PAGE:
The educational policy in Israel is rooted in the intention of providing a level playing field for children of all backgrounds and abilities. However, early results revealed that children were not equally gifted, and the educational system adapted to meet their needs. The educational policy was integrative for the first thirty years, with a focus on egalitarian ideology. Later, it shifted to individual potential, and emphasized affirmative action.
One of the most pressing challenges is educating haredim, who make up 50% of Israel’s population. Israel needs massive education reform, including a vastly improved core curriculum and eliminating exceptions for haredim. Israel has a long history of getting its act together, but this time, the problem is far more insidious. As the country struggles with a growing population and stagnating economy, it’s important to reform its education system.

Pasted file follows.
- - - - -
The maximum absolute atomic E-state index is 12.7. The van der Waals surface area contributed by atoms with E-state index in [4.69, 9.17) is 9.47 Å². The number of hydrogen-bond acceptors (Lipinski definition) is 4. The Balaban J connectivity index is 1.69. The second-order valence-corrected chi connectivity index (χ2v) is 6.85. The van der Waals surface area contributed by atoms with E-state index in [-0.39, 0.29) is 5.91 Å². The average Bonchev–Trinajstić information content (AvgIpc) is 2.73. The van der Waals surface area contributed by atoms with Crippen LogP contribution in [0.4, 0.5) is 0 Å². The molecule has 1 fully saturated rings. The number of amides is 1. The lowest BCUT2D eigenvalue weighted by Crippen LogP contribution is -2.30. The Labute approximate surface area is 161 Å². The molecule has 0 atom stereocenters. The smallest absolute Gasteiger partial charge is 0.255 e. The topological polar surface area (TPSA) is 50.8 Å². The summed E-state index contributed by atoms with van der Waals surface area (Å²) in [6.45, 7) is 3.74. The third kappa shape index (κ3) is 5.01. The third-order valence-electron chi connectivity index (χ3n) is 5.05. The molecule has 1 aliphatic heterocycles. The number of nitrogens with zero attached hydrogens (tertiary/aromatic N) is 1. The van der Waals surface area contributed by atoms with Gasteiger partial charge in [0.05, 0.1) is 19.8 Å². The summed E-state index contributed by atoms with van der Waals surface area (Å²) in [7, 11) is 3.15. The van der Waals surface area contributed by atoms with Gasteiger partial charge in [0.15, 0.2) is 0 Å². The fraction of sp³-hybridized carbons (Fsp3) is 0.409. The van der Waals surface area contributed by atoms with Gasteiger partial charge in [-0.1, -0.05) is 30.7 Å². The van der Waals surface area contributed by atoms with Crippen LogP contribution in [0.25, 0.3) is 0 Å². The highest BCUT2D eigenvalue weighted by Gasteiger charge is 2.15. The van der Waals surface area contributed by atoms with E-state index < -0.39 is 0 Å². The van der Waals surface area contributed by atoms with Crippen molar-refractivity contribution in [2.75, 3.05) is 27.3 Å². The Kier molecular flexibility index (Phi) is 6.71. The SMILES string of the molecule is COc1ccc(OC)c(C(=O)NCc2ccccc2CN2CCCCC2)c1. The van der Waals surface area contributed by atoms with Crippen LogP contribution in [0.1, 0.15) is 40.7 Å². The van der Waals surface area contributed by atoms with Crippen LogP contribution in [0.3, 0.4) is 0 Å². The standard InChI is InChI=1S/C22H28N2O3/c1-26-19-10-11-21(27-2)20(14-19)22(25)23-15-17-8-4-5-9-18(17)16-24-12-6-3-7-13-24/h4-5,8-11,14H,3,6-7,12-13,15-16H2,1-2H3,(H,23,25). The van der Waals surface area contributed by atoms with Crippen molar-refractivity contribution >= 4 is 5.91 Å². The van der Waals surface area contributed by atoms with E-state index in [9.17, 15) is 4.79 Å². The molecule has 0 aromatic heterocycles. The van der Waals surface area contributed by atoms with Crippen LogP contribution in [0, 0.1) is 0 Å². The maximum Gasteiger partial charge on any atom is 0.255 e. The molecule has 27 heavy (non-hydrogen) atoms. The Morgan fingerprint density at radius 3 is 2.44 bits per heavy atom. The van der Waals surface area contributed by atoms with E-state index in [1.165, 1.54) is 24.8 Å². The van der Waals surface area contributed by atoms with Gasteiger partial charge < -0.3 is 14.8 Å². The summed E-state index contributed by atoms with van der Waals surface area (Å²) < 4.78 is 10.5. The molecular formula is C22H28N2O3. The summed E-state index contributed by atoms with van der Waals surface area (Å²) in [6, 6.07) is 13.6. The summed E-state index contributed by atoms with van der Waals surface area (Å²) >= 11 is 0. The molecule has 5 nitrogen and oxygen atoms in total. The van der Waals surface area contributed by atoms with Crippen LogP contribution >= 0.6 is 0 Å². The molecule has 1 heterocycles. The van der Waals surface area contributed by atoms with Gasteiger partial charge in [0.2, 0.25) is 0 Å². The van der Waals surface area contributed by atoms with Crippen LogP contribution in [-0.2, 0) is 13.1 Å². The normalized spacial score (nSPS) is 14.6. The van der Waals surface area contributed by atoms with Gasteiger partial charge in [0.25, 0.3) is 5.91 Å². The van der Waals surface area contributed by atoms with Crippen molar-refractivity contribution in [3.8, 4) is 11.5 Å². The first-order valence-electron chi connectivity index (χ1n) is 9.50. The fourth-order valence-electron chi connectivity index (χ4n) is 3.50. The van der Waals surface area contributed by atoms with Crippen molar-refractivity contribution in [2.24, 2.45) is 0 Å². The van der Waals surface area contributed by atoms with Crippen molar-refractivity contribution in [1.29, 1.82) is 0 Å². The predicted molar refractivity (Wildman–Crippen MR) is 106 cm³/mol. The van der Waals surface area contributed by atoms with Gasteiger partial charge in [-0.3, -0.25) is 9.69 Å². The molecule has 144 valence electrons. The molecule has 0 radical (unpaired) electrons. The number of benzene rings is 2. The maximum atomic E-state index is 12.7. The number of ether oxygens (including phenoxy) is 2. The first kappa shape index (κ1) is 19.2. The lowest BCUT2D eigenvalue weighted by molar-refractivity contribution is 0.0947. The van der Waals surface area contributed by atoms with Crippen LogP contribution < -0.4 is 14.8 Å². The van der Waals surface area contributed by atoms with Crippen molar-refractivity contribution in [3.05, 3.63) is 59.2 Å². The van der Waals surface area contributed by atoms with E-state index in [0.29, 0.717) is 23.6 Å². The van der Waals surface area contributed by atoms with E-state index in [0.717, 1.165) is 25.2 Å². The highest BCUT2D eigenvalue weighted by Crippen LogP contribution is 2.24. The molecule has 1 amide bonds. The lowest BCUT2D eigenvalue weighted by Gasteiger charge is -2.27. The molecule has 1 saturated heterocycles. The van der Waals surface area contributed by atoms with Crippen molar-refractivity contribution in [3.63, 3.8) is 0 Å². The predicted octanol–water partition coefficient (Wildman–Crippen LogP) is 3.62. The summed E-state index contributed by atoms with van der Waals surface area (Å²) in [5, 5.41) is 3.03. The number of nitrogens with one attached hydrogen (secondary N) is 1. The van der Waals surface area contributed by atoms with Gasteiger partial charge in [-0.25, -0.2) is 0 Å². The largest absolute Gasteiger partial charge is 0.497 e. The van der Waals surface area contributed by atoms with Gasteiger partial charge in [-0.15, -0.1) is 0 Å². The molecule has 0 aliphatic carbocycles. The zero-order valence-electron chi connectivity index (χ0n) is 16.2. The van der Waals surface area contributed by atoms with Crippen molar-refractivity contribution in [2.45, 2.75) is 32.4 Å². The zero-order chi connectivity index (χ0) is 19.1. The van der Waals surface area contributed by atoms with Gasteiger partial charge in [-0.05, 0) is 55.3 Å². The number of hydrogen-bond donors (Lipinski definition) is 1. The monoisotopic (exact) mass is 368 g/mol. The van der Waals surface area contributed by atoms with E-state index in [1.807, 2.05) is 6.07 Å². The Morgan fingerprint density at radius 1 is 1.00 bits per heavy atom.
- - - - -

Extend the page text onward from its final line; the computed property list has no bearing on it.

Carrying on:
After the 1948 war, David Ben-Gurion, the charismatic leader of Israel, called upon the educational system to be a force for radical change. The new education system was to prepare its new society through a radical transformation. Despite the political and social context, this goal would affect all of the country’s education system. As a result, he was charged with changing an entire population. What this meant for the education system was radical.
In 2011, Vromen, a secular forum participant, organized a discussion about the educational system. She asked her daughter to read a handout about an Arab city. The Jews are later killed, but Suleiman and his family are spared. In contrast, the haredi community in Israel is only 12%-developed, and its citizens are more likely to be poor. Therefore, education is the key to success.
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